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Pulverize Freeze-Dried Veggies For Instant, Flavor-Bursting Powders

Freeze-dried vegetables on wooden spoon
Freeze-dried vegetables on wooden spoon - g_art08/Shutterstock

From crunchy fresh carrots to tenderly cooked summer squash, any food that grows from the ground is good in our book. Although whole veggies are nutritious, filling, and versatile, there's something to be said for freeze-dried vegetables. Freeze-drying vegetables can extend their typically short shelf life while retaining a whopping 90% of their nutrients. While freeze-dried veggies are often used for camping trips or as stockpiled food in case of emergency, one creative way to use them is by pulverizing them into flavor-bursting powders.

Because freeze-fried veggies retain their taste, grinding them down to a fine powder can add flavor and depth to a wide range of dishes without the prep work that comes with peeling, seasoning, and cooking whole vegetables. The best part? Any vegetable can be freeze-dried, so your options are never limited. All you have to do is take your desired amount of veggie powder and add it to your favorite recipes to imbue them with earthy, umami, or even sweet layers of flavor, depending on which vegetable you use. Did we mention freeze-dried vegetables can last nearly a decade? Long live veggie powders!

Read more: 12 Vegetables And Fruits That Used To Look Very Different

Hot Tips For Making Frozen Veggie Powder

Powdered vegetables on spoons
Powdered vegetables on spoons - Luchezar/Getty Images

Adding ground freeze-dried veggies to your favorite recipes is easy; the tricky part is freeze-drying and pulverizing them. But don't fret; there are tips and tricks that can make the process cooler than a cucumber.

Let's start with freeze-drying. If you own one already, you're set, but proper freeze-drying machines can be a bit bulky and expensive. Luckily, there are ways to freeze dry vegetables without them. The easiest and most accessible way to freeze dry vegetables is to cut them into small pieces, line them on a flat tray, and let them sit in the freezer for up to three weeks. Fully freeze-dried vegetables should have a crisp, dry texture that is brittle and breaks easily when handled. Another option is to source dry ice from a local supermarket or an ice distribution company, cut your favorite veggies, transfer them to a freezer-safe bag, and let them sit in a cooler with the dry ice for 24 hours. Et voila -- fast freeze-dried veggies!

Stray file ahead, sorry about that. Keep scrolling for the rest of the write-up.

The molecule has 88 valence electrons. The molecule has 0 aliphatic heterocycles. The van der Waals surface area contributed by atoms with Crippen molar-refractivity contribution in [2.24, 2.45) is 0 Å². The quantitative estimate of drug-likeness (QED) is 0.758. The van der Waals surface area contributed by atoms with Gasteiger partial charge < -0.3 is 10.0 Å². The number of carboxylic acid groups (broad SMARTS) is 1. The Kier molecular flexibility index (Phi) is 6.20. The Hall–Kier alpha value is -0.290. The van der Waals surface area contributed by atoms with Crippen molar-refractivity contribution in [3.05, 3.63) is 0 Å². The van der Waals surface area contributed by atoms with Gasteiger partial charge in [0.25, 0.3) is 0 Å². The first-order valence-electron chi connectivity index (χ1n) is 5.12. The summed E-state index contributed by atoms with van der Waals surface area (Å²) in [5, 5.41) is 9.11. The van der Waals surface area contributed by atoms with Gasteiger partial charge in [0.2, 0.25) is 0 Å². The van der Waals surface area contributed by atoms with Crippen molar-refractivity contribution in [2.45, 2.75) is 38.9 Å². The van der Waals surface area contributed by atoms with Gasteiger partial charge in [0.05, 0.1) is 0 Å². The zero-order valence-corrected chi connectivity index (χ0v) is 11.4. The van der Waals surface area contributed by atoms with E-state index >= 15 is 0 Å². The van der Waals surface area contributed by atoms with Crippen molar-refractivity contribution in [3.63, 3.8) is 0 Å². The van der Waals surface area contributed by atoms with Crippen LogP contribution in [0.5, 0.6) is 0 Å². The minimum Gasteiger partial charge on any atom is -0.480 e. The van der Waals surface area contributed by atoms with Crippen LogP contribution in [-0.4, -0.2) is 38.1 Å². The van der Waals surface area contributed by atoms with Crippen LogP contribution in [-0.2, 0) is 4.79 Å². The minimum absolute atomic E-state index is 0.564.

Pulverizing the vegetables is a low-stress process. The easiest way to pulverize the veggies is by transferring them to a food processor or blender and giving them a few pulses until they are finely ground. If you don't have those tools on hand, transfer the veggies to a sealable bag and use a rolling pin to crush them. No rolling pin? Simply crush up the bagged veggies with your hand.

Uses For Pulverized Freeze-Dried Vegetables

Hearty vegetable grains bowl
Hearty vegetable grains bowl - Elena Veselova/Shutterstock

Now that you have a batch of pulverized freeze-dried veggies, you'll need some fun ideas for using them. Luckily, this savory (sometimes sweet) powder can enhance just about any dish.

Add vegetable powder to soups, stews, and stocks to incorporate delicious and nutritious veggies into dishes without changing the texture. Need to dip some bread into that veggie-tinted stew? Knead the remaining vegetable powder into bread dough for color and flavor -- zucchini breadsticks, anyone? For something light, mix the vegetable powder into nourishing grain bowls to elevate the dish's flavor profile with nuance and subtlety.

Select a handful of your favorite veggies for pulverizing and combine them to make a seasoning blend or incorporate them into other spice blends to enhance the flavor of your favorite herbs and spices. Love butter? Churn freeze-dried veggie powder into a stick of butter to give it a dash of vibrant flavor and an aesthetic pop of color.

Don't limit yourself; there's really nothing you can't do with ground freeze-dried veggies. With this little kitchen hack, you'll never let another vegetable go to waste.

Read the original article on Daily Meal.